As a huge fan of fighting games, especially 2D ones, I was eager to get a chance with Skullgirls at PAX East. This is a game from a small developer, Reverge Labs, but I was reminded quite a bit of BlazBlue when I was looking at stills. Now having played the game I can say that the comparison is deserved, but also it should be noted that Skullgirls has many interesting features that set it apart.
I was able to meet and play the game with Mike Zaimont of Reverge Labs. He is the project lead and main programmer of the engine powering the game. Alex Ahad is the designer of the world, and its look and the game has a niche in the fact that all the fighters are female, hence the name Skullgirls. The look of the game is quite distinctive and while there were only two fighters, Filia and Cerebella, they had a very unique look from one another. There will be eight fighters initially available when the game launches and I was told that they would each be very unique designs with many of them having hooks and powers that are very distinct.
Skullgirls promises to be a game that is both familiar and unique. Mike Zaimont, or ‘Mike Z’ as he is known in the competitive fighting game circuit (he contributed to some of the official tutorials for BlazBlue Continuum Shift) is a monster fighting game fan, but recognizes there are some issues with the genre. With that in mind he designed the game engine that is being used for Skullgirls, which, while it is a 2D game, is built with a 3D engine which gives him some great features. Shadows are generated in real-time, dynamic lighting can be used to shade or brighten characters when hit flashes or lights are in play, and the environments can be dynamic.
He also recognized that gameplay needs to be accessible, and consequently the games uses typical Street Fighter controls. There are three punch and three kick buttons to control the game and fireball/uppercut moves are par for the course. There are also plenty of 360 control actions, but unlike most games if you spin the controller you will not jump. His goal was to make the game accessible to everyone but add complexities for the experienced players. The developer has also tweaked the way infinite loop combos are dealt with by adding a tracking system and a way to interrupt if a combo goes too long. It takes some skill to do so and can be a way to ease the frustrations of gamers who just can’t battle against players who string together these loops.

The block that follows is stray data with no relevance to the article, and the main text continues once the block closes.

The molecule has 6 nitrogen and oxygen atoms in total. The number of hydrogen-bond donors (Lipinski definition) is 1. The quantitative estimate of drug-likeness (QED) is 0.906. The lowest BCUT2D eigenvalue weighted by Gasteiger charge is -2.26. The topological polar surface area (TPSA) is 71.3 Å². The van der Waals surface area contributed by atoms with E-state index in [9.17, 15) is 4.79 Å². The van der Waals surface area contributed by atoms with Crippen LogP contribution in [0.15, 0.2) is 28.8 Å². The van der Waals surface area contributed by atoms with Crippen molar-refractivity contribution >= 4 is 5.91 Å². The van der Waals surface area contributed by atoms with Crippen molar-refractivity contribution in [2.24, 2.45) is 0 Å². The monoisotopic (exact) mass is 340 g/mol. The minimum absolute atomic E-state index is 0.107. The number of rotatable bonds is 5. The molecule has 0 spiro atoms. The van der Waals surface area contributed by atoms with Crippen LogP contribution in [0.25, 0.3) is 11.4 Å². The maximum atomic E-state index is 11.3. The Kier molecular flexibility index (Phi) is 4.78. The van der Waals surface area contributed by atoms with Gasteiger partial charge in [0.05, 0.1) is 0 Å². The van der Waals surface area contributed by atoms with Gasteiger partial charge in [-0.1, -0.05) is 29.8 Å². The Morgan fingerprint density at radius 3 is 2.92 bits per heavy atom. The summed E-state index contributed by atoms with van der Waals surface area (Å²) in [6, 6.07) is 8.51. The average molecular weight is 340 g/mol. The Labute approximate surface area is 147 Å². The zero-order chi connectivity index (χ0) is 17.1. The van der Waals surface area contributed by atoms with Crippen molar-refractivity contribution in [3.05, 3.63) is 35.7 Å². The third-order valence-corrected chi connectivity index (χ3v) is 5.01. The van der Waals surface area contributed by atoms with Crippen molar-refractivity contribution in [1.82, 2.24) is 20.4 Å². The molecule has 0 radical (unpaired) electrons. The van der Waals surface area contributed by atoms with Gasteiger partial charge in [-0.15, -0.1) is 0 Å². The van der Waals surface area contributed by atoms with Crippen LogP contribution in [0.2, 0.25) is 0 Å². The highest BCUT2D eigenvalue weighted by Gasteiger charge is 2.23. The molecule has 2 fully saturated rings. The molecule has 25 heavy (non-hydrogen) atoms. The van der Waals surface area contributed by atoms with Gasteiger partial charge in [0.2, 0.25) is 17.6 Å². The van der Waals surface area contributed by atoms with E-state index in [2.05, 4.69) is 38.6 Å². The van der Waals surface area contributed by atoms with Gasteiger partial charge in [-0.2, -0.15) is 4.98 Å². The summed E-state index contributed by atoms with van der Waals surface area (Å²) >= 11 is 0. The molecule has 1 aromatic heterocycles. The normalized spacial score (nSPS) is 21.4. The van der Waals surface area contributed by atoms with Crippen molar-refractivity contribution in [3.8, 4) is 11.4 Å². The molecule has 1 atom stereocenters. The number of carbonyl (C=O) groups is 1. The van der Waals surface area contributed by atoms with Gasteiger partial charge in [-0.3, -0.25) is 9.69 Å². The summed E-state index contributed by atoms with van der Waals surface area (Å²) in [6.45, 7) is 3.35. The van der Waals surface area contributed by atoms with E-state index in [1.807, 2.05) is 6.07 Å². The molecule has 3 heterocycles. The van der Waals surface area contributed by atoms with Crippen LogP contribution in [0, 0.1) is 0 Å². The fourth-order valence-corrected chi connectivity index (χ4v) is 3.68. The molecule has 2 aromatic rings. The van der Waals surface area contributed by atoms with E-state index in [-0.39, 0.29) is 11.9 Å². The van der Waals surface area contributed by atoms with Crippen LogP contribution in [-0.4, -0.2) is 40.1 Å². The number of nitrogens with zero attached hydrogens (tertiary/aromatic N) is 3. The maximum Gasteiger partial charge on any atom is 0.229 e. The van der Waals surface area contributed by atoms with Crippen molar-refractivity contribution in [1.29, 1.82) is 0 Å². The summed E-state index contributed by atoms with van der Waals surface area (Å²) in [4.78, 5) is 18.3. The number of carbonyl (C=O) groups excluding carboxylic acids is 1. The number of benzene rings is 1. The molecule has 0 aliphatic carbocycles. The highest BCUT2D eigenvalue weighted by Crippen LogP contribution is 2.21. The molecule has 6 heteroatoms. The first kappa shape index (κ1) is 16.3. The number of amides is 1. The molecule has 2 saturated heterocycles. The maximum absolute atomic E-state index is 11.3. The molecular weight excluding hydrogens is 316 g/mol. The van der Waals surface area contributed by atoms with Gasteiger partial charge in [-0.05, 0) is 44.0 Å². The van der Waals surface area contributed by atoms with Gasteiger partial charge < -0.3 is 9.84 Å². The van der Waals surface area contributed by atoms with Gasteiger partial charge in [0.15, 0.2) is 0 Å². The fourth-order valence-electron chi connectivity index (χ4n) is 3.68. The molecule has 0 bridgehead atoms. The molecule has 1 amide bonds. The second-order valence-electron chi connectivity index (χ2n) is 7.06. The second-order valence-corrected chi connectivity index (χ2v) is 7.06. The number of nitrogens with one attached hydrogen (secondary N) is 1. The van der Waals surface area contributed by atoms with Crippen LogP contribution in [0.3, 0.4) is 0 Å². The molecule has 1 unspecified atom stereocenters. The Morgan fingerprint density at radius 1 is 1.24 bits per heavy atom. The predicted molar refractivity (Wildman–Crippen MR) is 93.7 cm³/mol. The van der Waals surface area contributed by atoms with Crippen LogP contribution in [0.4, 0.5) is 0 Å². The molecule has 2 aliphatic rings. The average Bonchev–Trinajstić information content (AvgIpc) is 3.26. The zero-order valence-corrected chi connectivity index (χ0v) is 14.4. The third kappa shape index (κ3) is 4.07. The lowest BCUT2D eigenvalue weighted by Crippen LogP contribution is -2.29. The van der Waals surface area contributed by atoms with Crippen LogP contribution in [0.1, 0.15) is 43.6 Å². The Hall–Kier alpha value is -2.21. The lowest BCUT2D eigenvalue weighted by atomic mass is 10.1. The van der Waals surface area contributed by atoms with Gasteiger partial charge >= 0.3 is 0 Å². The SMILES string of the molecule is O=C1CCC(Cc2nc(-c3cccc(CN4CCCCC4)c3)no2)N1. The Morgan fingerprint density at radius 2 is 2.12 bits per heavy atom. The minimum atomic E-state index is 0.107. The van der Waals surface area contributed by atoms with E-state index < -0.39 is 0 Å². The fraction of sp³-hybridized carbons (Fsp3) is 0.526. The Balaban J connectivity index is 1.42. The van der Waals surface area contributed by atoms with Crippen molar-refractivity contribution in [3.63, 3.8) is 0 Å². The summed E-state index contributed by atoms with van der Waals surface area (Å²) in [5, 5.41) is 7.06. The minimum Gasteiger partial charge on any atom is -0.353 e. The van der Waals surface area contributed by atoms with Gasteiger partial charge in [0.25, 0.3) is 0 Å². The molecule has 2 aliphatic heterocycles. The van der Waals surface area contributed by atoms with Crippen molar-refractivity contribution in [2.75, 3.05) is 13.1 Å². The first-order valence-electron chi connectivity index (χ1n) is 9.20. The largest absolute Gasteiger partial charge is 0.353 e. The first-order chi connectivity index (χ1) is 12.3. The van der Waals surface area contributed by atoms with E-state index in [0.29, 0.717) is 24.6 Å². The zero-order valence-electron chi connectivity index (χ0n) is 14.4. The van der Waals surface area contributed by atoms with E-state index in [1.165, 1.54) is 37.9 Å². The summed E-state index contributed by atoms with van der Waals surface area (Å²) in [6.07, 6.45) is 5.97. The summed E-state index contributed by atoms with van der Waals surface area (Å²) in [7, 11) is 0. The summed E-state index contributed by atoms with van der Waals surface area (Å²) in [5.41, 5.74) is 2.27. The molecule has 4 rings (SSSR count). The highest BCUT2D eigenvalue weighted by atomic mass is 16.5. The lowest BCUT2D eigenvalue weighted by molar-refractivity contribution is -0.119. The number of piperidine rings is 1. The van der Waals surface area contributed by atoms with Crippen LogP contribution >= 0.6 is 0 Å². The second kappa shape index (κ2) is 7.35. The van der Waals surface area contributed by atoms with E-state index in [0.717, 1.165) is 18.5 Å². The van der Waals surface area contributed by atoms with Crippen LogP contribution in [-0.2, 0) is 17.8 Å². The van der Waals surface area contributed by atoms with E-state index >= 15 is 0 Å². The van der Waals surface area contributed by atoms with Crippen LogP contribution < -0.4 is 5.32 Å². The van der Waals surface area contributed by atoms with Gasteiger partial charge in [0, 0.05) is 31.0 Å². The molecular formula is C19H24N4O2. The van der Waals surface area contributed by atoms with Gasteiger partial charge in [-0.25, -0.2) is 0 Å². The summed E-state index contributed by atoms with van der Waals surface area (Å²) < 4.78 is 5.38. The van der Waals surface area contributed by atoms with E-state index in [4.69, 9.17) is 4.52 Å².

Reverge Labs is trying to distinguish their game with its familiar control scheme by adding some tweaks that are all their own. For example, when you choose your characters you have the option of playing one stronger character (harder hits, more health, etc) or two normal characters and your opponent can do the same. When playing with two characters you can choose a pre-canned assist mode or design your own. This assist move can be any of the moves on that character’s list and will be executed when you call in them for the assist. They also make any downed character stay on the ground after they are defeated.
The look of the game is very nice as well; the designer went with an anime look and feel with all the bounciness and hyperdeformed sexiness you would expect. The two characters we saw were quite interesting with one have a huge set of controllable arms coming from her headgear and the other with hair that can be used as a weapon. The animation is very nice and the attacks all look appropriate to the characters with Filia being nimble and quick and Cerebella a little slower but devastating with her various grapples and big moves.
Based on the fully playable demo, it seems like Reverge Labs will be able to deliver on their promises, Skullgirls looks like a terrific fighting game with a lot of potential. It will feature online and local co-op play using the same code as the Street Fighter series and will be available on XBLA and PSN later this year. This is one to look forward too for both the anime lover in you and those who enjoy a great fighting game.